The subunit of a protein is the amino acid. all proteins are made the same way. A baby’s cells will need proteins that encourage growth. charged side chains will be attracted to each other. This RNA is called messenger RNA. The process by which the genetic information in DNA is used to create a functional protein is central to Biology. Protein – If you think of the cell as a little factory. notice all the different side chains. An example of a polypeptide. but at some point adults stop growing. genes are just information. Regardless of their function. This structure is formed when the chain folds on itself. and proteins are the bricks and girders that the factory is built from and the machines that run the factory. Some work as enzymes and catalyze reactions. amino group to carboxylic acid group. others are structural and help to give the cell shape. This is why chains of amino acids are sometimes call polypeptides. they only have an effect on a cell. Proteins serve many different functions in the cell. while an adult will not need these proteins. Every gene is not expressed all the time. Gene Expression– In the form of DNA. and thus an organism. This folding is controlled by the chemical properties of the side chains. When a cell receives a signal that it needs to express a certain gene. The DNA containing a cell’s genetic information is contained in the nucleus. They have a common form with an amine (nitrogen containing) group on one end and a carboxylic acid group on the other end. amino acids are linked together. and transported out into the cytoplasm where it is used a template for DNA synthesis. for example. proteins called transcription factors enter the nucleus and bind to the DNA at the site of that gene. by something called a peptide bond. They have a three dimensional structure. or mRNA. . For example. babies and young children grow very rapidly. but each amino acid has a different side chain with different chemical properties To form a protein.RNA serves many purposes. however. We say that a baby expresses the gene for these proteins that promote growth. however. when they are in the form of a protein. then DNA is the blueprints for the factory and instructions for how it should run. Proteins are not just long chains of amino acids. mRNA is an RNA copy of a single gene. There are twenty one different amino acids. but one very important purpose is serving as a template for protein synthesis. It is copied from DNA in a process call transcription. and adults do not express the genes.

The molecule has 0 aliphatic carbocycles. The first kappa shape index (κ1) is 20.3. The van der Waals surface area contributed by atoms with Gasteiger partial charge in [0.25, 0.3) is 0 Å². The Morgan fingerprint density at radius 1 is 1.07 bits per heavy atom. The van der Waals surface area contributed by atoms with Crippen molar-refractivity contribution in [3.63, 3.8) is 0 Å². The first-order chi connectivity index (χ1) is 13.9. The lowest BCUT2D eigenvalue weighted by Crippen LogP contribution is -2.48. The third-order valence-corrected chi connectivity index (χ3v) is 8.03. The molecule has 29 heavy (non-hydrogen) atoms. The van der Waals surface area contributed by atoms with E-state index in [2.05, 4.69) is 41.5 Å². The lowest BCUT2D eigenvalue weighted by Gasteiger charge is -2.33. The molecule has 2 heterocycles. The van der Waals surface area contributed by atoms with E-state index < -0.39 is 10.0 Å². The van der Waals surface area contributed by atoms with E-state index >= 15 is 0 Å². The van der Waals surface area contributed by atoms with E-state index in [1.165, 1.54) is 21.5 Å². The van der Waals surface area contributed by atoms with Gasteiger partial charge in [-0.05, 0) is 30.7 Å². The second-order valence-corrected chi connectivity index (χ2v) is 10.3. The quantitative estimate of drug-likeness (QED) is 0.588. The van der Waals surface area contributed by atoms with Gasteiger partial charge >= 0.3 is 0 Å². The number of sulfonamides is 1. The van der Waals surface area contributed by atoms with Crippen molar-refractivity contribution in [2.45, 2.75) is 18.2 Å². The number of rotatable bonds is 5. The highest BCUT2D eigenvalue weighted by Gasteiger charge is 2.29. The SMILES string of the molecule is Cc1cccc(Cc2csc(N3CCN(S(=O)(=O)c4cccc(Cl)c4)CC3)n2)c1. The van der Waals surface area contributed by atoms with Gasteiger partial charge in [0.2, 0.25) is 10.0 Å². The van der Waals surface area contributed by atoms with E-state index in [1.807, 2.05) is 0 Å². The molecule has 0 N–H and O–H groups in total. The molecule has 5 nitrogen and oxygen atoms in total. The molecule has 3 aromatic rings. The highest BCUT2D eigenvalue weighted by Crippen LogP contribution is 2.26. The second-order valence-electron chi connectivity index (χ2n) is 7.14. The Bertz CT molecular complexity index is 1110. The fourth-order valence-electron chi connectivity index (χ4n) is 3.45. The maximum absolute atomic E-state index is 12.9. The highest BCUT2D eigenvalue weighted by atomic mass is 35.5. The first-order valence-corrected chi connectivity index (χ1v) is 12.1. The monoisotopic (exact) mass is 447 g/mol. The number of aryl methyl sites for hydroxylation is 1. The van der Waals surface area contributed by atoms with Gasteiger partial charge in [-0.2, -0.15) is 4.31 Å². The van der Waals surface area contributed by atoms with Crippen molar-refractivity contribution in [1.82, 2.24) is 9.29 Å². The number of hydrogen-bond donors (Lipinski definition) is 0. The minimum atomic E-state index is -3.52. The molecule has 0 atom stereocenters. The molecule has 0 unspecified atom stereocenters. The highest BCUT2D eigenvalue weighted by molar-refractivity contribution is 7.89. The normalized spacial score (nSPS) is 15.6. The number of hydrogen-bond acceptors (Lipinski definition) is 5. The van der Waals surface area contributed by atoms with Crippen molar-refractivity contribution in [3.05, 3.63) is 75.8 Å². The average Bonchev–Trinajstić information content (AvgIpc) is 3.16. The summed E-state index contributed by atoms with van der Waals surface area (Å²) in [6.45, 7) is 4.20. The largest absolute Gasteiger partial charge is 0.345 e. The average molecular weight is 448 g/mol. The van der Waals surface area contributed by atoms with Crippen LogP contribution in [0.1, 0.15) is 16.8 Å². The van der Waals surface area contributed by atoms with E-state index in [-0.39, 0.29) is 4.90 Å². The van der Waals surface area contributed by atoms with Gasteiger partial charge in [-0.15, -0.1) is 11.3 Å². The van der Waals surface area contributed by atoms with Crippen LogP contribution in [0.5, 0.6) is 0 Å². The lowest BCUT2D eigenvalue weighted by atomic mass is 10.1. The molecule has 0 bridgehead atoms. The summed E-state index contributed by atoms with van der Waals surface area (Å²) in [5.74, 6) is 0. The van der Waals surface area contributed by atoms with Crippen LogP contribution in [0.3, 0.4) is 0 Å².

Copying mRNA from DNA is called transcription. or stimulate a cell to start expressing that gene when it normally would not. mRNA enters the cytoplasm of the cell and interacts with the ribosome. if a scientist wants to see the effects of a certain gene. It also helps catalyze the formation of the peptide bond between the amino acids. Much of biology involves exploiting this process. As the polypeptide chain is formed from the amino acids according to the instructions on the mRNA it folds into its three dimensional form. she may use some method to put that gene into a cell. . For example. the protein is released. It may then undergo other modifications in various parts of the cell.The gene is then copied into mRNA. The mRNA contains the exact same information as the DNA. After all the appropriate amino acids have been added. The process by which the ribosome uses the information on the mRNA to form a polypeptide is called translation. The ribosome is an organelle in the cell that is responsible for “reading” the information in the mRNA and recruiting the amino acids that the mRNA encodes.